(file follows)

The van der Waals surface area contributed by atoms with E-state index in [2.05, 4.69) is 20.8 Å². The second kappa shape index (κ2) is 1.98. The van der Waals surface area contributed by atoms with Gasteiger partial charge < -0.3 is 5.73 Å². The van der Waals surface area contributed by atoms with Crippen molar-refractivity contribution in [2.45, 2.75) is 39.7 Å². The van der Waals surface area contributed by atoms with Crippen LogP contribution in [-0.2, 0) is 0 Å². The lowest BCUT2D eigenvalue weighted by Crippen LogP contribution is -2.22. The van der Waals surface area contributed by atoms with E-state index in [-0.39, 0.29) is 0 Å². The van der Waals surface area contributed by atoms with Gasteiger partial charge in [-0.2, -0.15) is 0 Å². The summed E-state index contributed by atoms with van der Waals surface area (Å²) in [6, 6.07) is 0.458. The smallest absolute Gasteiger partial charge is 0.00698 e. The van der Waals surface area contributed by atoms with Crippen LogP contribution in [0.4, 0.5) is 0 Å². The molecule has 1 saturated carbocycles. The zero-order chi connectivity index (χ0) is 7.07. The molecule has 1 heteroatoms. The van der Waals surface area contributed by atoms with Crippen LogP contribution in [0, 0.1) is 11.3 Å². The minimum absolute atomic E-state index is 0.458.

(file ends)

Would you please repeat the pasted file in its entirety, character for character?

The van der Waals surface area contributed by atoms with E-state index in [2.05, 4.69) is 20.8 Å². The second kappa shape index (κ2) is 1.98. The van der Waals surface area contributed by atoms with Gasteiger partial charge < -0.3 is 5.73 Å². The van der Waals surface area contributed by atoms with Crippen molar-refractivity contribution in [2.45, 2.75) is 39.7 Å². The van der Waals surface area contributed by atoms with Crippen LogP contribution in [-0.2, 0) is 0 Å². The lowest BCUT2D eigenvalue weighted by Crippen LogP contribution is -2.22. The van der Waals surface area contributed by atoms with E-state index in [-0.39, 0.29) is 0 Å². The van der Waals surface area contributed by atoms with Gasteiger partial charge in [-0.2, -0.15) is 0 Å². The summed E-state index contributed by atoms with van der Waals surface area (Å²) in [6, 6.07) is 0.458. The smallest absolute Gasteiger partial charge is 0.00698 e. The van der Waals surface area contributed by atoms with Crippen LogP contribution in [0.4, 0.5) is 0 Å². The molecule has 1 saturated carbocycles. The zero-order chi connectivity index (χ0) is 7.07. The molecule has 1 heteroatoms. The van der Waals surface area contributed by atoms with Crippen LogP contribution in [0, 0.1) is 11.3 Å². The minimum absolute atomic E-state index is 0.458.